This is an excellent little book. I recommend it for those that like the post-apoc genre, and for those who are simply looking for an excellent wordsmith. I’ll definitely read more of his stuff. Any suggestions?

14. Ten Little Indians

by Sherman Alexie

Thanks Dan for your review of this one, and sending it to me. This is a hearty, moving collection of short stories. As is usual, Alexie explores so many facets of Indian identity, particularly that of Spokane Indians. Reading these stories I was struck once again by how much I am not Indian, yet I connected so deeply with so many of his characters. He has a gift for pushing readers like me away and drawing me closer simultaneously. The lesson is: listen. Don’t pretend to know. Just listen. Just meet these characters on their own terms, in their own states of being without framing it in the usual bullshit white people tend to frame things in.

Alexie’s characters are some of the most complete, honest characters I’ve experienced, ever.

I am somewhat of an expert on the short story, which means, in part, that I am aware that most of them are the result of trying too hard. But the power in Alexie’s short stories comes from his poetical powers and a profound love for people.

The seventh story, “Do You now Where I Am?,” is one of the best short stories I’ve ever read. It is the story of a life-long love told from the voice of an elderly man in total awe of his wife of 30-something years. He looks back to their early days and a stupid, selfish mistake made while the two rescue a lost cat, a mistake that has profound consequences. It is ultimately a story about her decades long awesomeness. It’s so human, so absolutely like what really happens.

Here’s one that made it’s way into The New Yorker. Another excellent story with his typical humor, voice, and frankness about how sometimes things go the way we like, other times they don’t.

“Do Not Go Gentle,” is another that deeply moving story. There’s the laughter, yes, but also the bluntness, the candor, that cuts to the heart of the human experience. Powerful stuff. Read ‘em and weep. Unless Dan wants it back I’ll send it along to the first that asks for it.

13. Black and Kinky Amongst Brown Waves

by Margaux Delotte-Bennett

This is an original play/performance piece by my friend Margaux. She spent almost a year in India on an internship for her MSW program at Galliadet, a deaf university in Washington, D.C. As a black woman in India, she experienced aloneness and, to some degree, alienation, for the first time. It was a hard trip, but one in which she made friends with herself.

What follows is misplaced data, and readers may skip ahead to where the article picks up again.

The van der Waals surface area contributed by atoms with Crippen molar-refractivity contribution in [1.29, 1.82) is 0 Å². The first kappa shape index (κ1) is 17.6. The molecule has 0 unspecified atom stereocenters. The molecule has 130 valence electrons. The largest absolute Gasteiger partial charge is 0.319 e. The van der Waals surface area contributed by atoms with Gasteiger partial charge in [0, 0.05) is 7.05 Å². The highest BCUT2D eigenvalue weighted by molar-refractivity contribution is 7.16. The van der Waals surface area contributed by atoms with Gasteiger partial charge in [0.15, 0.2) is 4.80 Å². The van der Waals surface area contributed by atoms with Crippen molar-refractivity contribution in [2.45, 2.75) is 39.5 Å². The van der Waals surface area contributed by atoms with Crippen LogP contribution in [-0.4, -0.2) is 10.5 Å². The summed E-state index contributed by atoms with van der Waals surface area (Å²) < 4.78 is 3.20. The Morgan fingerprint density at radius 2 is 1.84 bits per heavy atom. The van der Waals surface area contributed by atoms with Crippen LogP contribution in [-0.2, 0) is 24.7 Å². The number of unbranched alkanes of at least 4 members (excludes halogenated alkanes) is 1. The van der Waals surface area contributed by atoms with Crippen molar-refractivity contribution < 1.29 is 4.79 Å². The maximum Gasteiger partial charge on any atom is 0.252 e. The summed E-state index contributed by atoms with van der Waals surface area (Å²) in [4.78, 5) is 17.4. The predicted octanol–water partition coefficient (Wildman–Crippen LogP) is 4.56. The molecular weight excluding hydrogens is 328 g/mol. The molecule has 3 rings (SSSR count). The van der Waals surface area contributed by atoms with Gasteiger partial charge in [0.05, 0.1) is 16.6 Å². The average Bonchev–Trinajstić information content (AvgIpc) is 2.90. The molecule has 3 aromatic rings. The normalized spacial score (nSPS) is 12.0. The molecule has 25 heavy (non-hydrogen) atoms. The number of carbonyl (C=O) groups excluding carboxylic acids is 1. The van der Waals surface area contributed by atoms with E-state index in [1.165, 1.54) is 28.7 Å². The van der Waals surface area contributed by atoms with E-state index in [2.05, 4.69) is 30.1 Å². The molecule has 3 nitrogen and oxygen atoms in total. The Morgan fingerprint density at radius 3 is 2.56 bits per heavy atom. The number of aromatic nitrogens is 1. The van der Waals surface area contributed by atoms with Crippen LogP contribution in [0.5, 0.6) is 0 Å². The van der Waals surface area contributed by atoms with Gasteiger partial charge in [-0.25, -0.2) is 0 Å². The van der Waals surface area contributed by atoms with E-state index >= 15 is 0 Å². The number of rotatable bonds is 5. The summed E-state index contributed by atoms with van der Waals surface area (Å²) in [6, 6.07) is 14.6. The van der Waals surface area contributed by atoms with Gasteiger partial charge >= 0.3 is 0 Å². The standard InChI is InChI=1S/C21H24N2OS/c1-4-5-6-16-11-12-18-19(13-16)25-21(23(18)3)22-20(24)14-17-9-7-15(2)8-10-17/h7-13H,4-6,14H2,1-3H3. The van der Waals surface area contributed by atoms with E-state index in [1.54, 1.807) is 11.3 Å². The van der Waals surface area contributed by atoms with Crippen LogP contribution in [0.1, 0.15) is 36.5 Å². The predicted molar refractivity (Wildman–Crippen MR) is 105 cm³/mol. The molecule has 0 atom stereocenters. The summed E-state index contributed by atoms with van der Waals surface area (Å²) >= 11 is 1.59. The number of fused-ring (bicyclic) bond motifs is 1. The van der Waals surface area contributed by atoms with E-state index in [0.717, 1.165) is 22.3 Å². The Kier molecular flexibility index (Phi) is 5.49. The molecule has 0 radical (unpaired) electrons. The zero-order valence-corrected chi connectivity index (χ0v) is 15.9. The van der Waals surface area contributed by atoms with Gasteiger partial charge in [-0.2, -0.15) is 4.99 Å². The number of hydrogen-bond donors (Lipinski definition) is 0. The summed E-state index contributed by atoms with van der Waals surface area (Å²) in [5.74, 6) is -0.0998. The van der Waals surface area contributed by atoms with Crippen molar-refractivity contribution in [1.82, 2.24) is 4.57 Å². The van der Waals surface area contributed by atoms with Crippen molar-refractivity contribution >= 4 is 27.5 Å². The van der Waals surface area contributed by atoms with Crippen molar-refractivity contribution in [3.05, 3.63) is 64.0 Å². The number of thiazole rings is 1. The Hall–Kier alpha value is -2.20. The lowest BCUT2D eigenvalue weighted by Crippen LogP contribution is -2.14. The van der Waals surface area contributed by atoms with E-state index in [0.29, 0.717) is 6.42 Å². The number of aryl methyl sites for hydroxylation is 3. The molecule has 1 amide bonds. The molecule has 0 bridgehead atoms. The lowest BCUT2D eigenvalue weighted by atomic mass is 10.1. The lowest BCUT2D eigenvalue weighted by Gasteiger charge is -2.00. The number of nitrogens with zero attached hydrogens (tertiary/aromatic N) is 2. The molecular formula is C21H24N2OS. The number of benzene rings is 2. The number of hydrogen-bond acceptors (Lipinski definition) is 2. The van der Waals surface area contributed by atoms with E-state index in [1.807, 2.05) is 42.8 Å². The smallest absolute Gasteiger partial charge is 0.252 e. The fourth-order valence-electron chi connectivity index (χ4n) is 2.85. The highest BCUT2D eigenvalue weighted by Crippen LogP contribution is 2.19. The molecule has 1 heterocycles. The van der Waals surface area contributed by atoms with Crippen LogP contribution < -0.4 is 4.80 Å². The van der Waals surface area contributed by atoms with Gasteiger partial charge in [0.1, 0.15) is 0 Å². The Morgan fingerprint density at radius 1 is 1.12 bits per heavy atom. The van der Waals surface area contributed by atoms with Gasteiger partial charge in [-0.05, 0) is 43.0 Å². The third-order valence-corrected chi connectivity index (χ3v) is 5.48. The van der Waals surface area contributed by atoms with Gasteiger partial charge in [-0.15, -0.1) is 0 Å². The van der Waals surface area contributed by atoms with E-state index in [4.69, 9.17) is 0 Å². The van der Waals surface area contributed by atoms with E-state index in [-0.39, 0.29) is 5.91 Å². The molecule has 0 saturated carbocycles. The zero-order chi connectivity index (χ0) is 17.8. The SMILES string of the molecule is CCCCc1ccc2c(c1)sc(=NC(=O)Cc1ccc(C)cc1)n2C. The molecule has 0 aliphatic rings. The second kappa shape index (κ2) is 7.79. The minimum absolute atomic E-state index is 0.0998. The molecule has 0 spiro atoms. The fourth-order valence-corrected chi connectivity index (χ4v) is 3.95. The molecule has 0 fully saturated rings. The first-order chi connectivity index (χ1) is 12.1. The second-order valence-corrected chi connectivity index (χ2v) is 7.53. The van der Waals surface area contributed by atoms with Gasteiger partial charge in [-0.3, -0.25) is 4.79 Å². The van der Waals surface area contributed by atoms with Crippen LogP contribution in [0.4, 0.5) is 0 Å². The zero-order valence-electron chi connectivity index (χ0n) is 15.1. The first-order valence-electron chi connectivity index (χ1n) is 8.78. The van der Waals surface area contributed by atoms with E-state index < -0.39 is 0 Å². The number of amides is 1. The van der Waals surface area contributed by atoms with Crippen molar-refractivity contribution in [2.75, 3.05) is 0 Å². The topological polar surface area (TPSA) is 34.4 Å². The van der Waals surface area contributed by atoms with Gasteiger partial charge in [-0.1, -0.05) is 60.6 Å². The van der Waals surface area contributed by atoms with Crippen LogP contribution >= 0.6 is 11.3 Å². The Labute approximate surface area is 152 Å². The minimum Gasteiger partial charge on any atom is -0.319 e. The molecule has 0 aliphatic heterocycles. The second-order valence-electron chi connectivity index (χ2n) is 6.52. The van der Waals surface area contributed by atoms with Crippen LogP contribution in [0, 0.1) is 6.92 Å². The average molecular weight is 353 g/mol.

This is an exceptional performance piece but I shall not say much as it's in the early drafting stage and, of course, has not been performed. I'll post here when she schedules the performances!

I'm very proud of her and am glad to be a part of the process toward its creation.

12. Maus: A Survivor’s Tale, II: And Here My Troubles Began

By Art Spiegelman

I wonder why Spiegelman opted to make it two separate books. The first book is wholly incomplete without this second and both combined would only be approximately 270 pages. Maus I, was the first half of the story of survival of Vladek and Anja Spiegelman, charting their desperate progress from prewar Poland Auschwitz. Maus II is the continuation, in which the Vladek survives the camp and is eventually reunited with his wife (these are not spoilers since you know this happens from the beginning of the first book).

Aside from the decision to make this extremely valuable personal account of Vladek Spiegelman’s survival into an allegory, which I think weakens it as an important historical account, this second part is as compelling and gut wrenching as the first.

I am going to use Maus I and II in my 8th grade Humanities classes during the last cycle of this year as we explore World War Two. It was a toss-up between Wiesel’s Night and Spiegelman’s Maus I and II. I really wish we had time for both of these important works!

Maus wins for a few reasons but the main one is that it is equally about the son’s struggle to understand what his parents went through. I feel like we are all trying to understand what happened and Art’s voice really rings true.

And they helped further expand my understanding of what comic books can accomplish.

I say read them. They are great reading and really important.

11. Night

by Elie Wiesel

How can this be true?

From his Nobel Peace Prize acceptance speech:

" And then I explained to him how naive we were, that the world did know and remained silent. And that is why I swore never to be silent... We must take sides. Neutrality helps the oppressor, never the victim. Silence encourages the tormentor, never the tormented. Sometimes we must interfere..."

10. Indian Killer

by Sherman Alexie

This one is a thriller with sometimes brutal, sometimes mystical prose. It is haunted by hundred plus year old Indian rage, at times a sort of forceful undercurrent in the novel and at others the very topic being discussed by the characters. But just like other thrillers, I was left in the dark about the awful culprit's identity and motives. Good stuff.

It's set in Seattle and the nearby Spokane Indian reservation, both of which are dealing with on-going festering tensions between whites and Indians. Someone is committing brutal murders with a knife, scalping the victims and leaving two owl feathers behind as a signature. Is it an Indian or some nutter trying to make it seem like an Indian did it? Alexie introduces a variety of characters who might have motive. All of them are either Indian, white people pretending to be Indians, white people that hate Indians, or, in the case of the main character, an Indian raised by white people (and who doesn't know what tribe he's from). As is the case with all of Alexie's work, no matter what genre he dabbles in, this is a novel deeply immersed in the problems of Indian identity.